I hear a lot of account folks, creative people and planning/strategists talk about what they desire in an agency-client relationship these days. All agree that they want the agency to be valued, their points of view listened to, and a “partnership” with their clients. These are all fine things to desire and worthy to pursue for long-term success. But I think these desired states in a relationship need to be achieved by doing something more than just declaring or assuming the typical agency-client relationship.
In the future-oriented movie based on the work of Isaac Asimov’s short-story collection I, Robot, the main character, detective Del Spooner (played by Will Smith), must answer Dr. Alfred Lanning’s “right questions” to begin to unravel Dr. Lanning’s murder and save the future of humanity.
Well, I would never begin to think that advertising is really as important as saving humanity. But I do feel that working with clients can be wonderful if we, the agency set, really work hard to set up the right relationship. This really starts with asking a real, fundamental question, or better yet, asking a real, fundamental question that really goes beyond just making and doing stuff (which we tend to believe is how agencies derive value).
According to all great innovators these days (Google, Apple, Facebook), including the innovation firm IDEO, asking the How Might We question can equally apply to agencies — in particular our agency, which is built to be a full-service marketing agency for the digital and social age.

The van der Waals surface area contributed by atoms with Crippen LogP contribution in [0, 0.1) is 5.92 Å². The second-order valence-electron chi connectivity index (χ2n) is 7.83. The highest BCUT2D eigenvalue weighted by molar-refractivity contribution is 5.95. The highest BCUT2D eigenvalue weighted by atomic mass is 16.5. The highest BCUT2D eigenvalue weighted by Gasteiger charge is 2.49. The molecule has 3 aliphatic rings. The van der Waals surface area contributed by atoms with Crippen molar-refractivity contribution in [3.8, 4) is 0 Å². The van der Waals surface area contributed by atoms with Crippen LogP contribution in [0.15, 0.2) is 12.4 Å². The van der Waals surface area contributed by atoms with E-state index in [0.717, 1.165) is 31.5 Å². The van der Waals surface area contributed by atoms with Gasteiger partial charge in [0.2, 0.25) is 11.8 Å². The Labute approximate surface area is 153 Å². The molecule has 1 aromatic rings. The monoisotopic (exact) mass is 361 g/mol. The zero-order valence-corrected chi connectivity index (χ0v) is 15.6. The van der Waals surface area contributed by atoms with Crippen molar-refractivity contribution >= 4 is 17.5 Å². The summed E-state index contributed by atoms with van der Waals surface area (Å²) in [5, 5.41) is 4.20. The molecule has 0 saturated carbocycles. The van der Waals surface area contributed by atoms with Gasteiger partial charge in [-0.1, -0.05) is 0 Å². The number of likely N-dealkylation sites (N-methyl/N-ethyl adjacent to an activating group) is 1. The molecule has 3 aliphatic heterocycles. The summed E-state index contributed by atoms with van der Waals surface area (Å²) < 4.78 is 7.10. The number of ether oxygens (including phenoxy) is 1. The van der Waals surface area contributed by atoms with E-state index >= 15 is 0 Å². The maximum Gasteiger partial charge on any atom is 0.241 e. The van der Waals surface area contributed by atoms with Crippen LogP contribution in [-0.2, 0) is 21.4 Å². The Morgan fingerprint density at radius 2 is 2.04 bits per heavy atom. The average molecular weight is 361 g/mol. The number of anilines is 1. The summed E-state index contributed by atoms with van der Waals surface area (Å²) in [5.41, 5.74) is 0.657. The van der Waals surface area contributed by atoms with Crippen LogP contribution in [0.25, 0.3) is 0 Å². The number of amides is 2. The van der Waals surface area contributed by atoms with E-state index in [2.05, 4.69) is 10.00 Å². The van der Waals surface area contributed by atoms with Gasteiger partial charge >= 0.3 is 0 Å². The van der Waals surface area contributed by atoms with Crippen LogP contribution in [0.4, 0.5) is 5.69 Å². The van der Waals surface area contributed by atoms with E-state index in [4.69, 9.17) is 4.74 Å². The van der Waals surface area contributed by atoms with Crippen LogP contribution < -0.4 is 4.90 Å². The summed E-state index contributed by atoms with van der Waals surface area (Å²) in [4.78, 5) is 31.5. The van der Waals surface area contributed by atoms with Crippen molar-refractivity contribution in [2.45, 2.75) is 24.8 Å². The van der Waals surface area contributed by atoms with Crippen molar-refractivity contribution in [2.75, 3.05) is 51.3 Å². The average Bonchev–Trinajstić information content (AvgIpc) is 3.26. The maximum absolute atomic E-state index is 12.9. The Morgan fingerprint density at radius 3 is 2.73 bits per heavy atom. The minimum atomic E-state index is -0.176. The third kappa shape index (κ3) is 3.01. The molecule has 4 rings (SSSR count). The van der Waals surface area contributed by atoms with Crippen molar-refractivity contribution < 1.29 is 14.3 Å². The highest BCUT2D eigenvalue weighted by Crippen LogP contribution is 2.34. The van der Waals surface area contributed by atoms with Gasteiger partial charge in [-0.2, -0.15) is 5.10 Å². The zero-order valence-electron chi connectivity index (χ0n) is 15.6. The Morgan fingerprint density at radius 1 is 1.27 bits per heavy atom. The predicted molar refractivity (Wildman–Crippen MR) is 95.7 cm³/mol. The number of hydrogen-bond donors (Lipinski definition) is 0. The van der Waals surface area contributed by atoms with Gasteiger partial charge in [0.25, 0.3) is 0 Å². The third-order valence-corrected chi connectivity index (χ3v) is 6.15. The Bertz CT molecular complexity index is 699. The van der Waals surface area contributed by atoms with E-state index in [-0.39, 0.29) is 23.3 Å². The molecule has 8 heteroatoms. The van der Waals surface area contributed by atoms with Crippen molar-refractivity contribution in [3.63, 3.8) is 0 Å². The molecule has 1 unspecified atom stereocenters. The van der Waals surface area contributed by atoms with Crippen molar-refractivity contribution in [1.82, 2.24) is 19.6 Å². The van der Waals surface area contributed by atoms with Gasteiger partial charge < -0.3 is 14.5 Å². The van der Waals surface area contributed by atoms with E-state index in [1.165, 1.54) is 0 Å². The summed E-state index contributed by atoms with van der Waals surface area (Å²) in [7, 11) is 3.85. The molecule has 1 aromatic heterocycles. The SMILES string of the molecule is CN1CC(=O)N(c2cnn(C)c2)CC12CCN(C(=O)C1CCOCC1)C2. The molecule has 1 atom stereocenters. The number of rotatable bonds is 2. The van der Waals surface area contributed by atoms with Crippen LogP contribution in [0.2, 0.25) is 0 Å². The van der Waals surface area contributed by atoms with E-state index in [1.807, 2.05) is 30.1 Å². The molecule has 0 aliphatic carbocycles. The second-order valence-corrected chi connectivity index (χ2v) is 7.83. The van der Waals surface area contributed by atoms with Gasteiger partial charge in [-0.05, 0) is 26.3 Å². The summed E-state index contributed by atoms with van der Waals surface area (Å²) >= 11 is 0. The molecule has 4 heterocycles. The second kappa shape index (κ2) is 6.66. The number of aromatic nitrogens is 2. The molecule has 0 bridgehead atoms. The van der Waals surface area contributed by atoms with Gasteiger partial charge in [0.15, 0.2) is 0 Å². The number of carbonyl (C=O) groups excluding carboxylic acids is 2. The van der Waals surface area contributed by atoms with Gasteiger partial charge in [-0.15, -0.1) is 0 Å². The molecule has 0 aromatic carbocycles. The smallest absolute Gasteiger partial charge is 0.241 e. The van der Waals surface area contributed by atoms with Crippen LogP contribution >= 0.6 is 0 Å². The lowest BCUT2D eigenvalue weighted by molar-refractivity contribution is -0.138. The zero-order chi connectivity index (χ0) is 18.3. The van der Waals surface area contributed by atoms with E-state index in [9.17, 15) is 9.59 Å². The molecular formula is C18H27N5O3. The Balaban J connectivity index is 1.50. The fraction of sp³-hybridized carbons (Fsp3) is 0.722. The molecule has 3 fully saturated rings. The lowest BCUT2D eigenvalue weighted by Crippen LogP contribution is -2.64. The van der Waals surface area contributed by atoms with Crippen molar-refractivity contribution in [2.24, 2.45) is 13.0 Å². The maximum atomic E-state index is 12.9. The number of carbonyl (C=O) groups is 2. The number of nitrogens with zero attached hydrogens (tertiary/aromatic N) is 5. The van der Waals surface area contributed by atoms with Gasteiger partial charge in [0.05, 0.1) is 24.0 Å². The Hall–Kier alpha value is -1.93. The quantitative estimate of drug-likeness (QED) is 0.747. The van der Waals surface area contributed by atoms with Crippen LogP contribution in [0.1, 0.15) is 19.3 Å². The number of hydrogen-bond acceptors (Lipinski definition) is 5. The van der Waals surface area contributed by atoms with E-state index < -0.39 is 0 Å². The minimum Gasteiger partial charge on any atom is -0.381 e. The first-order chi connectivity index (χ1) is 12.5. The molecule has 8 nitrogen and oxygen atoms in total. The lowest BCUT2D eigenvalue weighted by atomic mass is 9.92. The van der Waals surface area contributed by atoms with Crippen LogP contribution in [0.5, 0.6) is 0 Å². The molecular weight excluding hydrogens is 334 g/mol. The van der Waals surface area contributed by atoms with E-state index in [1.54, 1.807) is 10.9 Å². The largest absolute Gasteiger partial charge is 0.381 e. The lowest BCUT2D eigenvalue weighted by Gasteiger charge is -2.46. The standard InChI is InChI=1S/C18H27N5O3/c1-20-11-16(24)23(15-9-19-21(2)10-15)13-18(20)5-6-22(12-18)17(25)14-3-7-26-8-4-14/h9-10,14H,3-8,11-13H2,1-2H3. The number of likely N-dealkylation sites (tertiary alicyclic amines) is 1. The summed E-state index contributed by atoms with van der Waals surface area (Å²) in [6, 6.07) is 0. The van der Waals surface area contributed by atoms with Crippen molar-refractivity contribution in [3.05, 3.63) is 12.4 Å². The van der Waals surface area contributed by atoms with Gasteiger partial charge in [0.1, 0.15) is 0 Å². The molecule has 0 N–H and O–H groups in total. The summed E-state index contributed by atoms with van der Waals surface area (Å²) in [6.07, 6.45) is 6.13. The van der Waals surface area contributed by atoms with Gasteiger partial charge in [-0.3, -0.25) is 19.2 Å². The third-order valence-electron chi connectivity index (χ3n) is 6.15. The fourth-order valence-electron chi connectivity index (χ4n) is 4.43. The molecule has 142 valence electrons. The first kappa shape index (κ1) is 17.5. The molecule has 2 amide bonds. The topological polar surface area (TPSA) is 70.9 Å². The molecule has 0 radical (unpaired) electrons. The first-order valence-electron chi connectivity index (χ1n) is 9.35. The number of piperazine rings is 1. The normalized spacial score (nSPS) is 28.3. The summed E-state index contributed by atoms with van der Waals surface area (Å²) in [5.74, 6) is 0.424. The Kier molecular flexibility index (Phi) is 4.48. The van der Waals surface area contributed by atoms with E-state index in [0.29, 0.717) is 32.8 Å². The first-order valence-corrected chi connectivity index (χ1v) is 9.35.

So let’s break this down in regard to agencies and their work with clients these days.
How implies no bias in the type of thinking or ideas that the agency brings to the table. Our solution could be a TV spot, a microsite or Facebook page, but it needs to be deeper and better than that. It also implies that the agency’s thinking is in problem-solving mode, which is critical to what clients need today and tomorrow — less theory, more action.
Might looks forward and seeks innovation. It makes the logical assumption that the solutions we seek are new, different and unique to the client’s problem that needs to be solved. This enables the agency to bring to bear all the creativity and technology needed to allow consumers to act, interact and be an active part of a brand.
We implies a team solution, with our clients as a very active part of the thinking. Great agencies can no longer go off for weeks to divine a great idea in a vacuum alone. We also demands the best thinking from all aspects of an agency: strategists, creative types, IA/UX, programmers, community managers, analytics, PR and account folks. We is how a client gets the best of an agency these days.
So, asking the right key question of a client — in an assignment, as you work together in your annual planning sessions, or just calling a time out every now and then — will set a client team up for achieving measured success. How Might We unlocks a future state of what is possible versus what’s been done before. It unlocks thinking, presses forward to solutions, and demands critical thinking about an ever-changing marketplace and an empowered consumer.